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  1. #1
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    2Bliss Ready Valve Stem - any good?

    Just taken delivery of my new Stumpjumper Hardtail; job one is to get some winter tires on. I chose Specialise Purgatory for the front, and Ground Control at the back, both 2Bliss Ready. The Roval wheels have 2Bliss Ready rim tape inside, and Specialized 2Bliss Ready Valve Stems came with the bike, and the dealer told me I was ready to go tubeless. With everything "Specialized" and recommended to work together, it should be easy.

    Trouble is, I can't get the valve stems to seal. I have only use DT Swiss and Scott tubless conversions in the past, and had no trouble over many years BUT - are these specialized valve stems any good? Or is there some magic trick I have missed? I have checked the instructions in http://www.specialized.com/media/wha...G0290_revA.pdf and verified the valve stems are correctly orierntated. But they slowly leak air: tire inflates and sseems to seal OK but overnight it is soft and under water I can see air bubbling slowly from around the valve stem. I am using Stans btw

    Anyone else have good or bad experience with these parts?.

  2. #2
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    put a dab of sealant (silicone caulk or liquid latex or something) around the base of the valve before you install it and snug up the nut well.
    Quote Originally Posted by pvd
    Time to stop believing the hype and start doing some science.
    29er Tire Weight Database

  3. #3
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    That thought had crossed my mind too but I do want to retain the ability to put a tube in if I puncture on the trail and stans - or my sticky string repairs - won't fix it.
    Last resort, might do it.

  4. #4
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    Quote Originally Posted by StumpjumperUK View Post
    That thought had crossed my mind too but I do want to retain the ability to put a tube in if I puncture on the trail and stans - or my sticky string repairs - won't fix it.
    Last resort, might do it.
    liquid latex won't prevent you from pulling the valve and putting a tube in.
    Quote Originally Posted by pvd
    Time to stop believing the hype and start doing some science.
    29er Tire Weight Database

  5. #5
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    Some people have also had luck with fitting an o-ring around the valve stem before inserting it into the rim.

    Otherwise, try tightening the locknut on the stem more. They can be difficult to get tight enough to provide a decent seal.

  6. #6
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    When my Rovals were new my valve stems leaked a bit, too. I needed to tighten the removable cores a bit. I think I remember having to crank down the stem nuts, too. They've been flawless ever since.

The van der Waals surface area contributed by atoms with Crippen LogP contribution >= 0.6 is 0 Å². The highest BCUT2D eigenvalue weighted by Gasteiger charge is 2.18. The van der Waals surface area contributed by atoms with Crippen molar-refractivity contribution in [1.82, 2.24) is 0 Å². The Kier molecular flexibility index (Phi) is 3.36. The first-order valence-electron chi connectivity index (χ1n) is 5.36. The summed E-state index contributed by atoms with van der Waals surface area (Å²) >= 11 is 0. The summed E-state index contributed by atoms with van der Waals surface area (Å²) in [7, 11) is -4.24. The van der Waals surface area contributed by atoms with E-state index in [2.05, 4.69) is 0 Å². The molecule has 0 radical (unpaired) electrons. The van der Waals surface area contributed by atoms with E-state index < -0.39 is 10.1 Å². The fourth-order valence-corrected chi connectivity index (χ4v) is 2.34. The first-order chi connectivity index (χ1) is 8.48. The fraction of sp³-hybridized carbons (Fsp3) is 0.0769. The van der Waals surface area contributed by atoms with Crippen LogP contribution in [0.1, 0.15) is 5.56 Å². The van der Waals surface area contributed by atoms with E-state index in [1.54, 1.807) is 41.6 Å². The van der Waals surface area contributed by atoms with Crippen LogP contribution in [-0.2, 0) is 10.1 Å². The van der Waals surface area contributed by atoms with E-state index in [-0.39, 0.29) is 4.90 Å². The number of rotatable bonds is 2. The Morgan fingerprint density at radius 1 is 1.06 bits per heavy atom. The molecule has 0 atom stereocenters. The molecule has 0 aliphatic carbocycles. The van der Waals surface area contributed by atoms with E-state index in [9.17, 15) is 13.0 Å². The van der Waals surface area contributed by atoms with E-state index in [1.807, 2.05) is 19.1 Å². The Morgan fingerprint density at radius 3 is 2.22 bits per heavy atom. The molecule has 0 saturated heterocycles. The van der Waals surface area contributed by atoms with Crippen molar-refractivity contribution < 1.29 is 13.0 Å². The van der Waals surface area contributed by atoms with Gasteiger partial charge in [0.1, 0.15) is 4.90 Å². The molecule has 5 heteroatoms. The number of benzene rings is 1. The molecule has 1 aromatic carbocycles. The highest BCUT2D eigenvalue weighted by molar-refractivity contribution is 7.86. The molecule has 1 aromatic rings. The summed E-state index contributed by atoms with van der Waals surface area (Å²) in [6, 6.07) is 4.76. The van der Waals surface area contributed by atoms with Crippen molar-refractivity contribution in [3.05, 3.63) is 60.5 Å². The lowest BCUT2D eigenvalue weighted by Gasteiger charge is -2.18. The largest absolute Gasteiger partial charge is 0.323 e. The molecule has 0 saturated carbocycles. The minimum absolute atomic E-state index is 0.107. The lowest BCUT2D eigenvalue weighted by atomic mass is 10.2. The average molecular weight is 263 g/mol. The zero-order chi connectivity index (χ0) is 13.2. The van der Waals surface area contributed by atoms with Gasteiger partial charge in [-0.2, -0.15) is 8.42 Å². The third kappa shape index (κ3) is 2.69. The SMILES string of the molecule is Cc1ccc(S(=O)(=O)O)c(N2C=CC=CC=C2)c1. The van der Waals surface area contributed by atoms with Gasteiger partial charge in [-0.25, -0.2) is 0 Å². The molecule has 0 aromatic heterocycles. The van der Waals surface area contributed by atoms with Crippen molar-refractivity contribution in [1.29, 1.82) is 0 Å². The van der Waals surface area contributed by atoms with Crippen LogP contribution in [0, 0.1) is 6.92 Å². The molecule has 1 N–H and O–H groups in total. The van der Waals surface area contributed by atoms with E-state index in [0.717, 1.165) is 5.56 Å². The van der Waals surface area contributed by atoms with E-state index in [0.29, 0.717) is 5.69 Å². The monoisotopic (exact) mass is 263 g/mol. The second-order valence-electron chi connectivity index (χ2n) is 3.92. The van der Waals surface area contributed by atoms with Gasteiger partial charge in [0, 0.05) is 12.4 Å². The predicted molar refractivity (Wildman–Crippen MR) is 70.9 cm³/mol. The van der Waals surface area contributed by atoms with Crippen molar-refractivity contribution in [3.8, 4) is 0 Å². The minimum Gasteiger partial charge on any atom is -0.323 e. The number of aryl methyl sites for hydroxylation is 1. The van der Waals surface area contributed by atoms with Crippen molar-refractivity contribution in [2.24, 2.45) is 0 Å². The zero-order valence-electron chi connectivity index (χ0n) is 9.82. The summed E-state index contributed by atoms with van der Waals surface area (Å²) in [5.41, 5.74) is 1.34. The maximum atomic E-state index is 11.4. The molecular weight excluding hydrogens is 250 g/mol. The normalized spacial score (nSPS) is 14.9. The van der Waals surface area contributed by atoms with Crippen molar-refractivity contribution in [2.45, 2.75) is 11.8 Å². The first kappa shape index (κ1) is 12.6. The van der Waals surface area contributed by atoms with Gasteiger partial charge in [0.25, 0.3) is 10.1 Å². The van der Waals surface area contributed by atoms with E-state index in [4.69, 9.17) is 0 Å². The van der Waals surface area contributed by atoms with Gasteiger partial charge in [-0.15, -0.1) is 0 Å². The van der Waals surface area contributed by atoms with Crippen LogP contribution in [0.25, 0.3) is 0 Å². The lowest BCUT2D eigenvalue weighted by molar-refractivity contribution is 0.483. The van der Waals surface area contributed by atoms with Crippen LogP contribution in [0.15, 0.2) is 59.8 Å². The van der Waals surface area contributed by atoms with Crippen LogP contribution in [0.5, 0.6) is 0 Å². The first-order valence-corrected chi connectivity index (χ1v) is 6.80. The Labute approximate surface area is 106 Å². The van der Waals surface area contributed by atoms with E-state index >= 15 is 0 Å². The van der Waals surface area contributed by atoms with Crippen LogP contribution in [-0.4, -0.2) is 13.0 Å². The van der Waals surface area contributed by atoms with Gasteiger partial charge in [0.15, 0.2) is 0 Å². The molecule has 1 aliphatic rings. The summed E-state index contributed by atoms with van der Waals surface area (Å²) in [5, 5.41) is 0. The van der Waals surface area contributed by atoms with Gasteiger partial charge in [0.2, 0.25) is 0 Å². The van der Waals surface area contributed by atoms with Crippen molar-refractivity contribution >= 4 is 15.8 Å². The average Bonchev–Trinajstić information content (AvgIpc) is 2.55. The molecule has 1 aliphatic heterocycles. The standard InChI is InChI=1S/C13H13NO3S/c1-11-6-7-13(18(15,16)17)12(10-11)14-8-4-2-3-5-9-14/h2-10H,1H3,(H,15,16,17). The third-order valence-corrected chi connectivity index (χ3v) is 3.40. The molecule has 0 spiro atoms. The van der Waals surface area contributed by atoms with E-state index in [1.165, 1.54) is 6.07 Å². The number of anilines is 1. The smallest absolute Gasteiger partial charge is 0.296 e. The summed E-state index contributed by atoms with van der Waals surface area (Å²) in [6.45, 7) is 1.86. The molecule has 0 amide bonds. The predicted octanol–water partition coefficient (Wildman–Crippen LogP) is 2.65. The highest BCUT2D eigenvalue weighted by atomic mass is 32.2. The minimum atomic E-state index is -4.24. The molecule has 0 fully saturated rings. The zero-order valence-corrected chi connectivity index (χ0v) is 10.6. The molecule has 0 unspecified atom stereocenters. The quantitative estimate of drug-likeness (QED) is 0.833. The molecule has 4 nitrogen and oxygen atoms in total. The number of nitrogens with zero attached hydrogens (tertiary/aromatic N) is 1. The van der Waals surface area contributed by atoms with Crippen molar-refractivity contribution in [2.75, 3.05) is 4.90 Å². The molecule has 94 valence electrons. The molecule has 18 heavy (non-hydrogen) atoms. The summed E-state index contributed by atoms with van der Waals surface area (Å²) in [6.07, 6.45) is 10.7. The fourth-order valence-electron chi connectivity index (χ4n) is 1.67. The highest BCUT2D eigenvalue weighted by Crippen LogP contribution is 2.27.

Sent from my XT907 using Tapatalk 2

  7. #7
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    Don't think the probvem is the cores since the air bubbles out around the stem - just by the nut. I might need to try the O-Rings since I did try tightening up the nuts quite a lot - using pliers. And it still leaked a little. Preferably, since I don't always carry pliers, I only want to tighten these up by hand so I can get them out if needed on the trail, so even this would not be a good solution for me.

    Personally I have alway msanaged to get my current (DT-Swiss) tubeless setup sealed on the trail without having to use a tube - but I have watched some of my tubeless mates struggle and end up putting in a tube. So I prefer to keep that option open.

  8. #8
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    You're right, the nut should only have to be finger tight.
    Did you try using the sealant itself to stop the leaking? Inflate the tire to riding pressure. Hold the tire vertically with the valve stem at 6 o'clock. Let the sealant pool to the lowest point which will be directly under the valve stem. Then shake up and down so the sealant splashes up against the valve stem. The escaping air should push sealant into the leaking areas and plug them up. That has worked for me before with stubborn leaking valves.
    Last edited by ewarnerusa; 01-21-2013 at 08:50 AM.

  9. #9
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    Probably will try again following your suggestion. But first I need to buy a bit more Stans because most of mine is all over the floor after taking the tyre off and on too often!

    Loads of snow still around in this part of the world so not quite in a rush yet...

  10. #10
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    Just to close the loop on this one...
    Tried a new stem with new Stans on the back and it all sealed immediately, and perfectly, Put the "leaking" stem on the front with new Stans and it's better, but still loses a tiny bit of pressure each day.
    So I think the blame is mostly on that one stem, maybe made worse by using old Stans - there is no shelf-life marked but it was the end of a bottle that I've had 2-3 years.
    I'll change that Stem shortly, my friendly Spesh dealer (Berkshire Cycle Co ) already gave me another.

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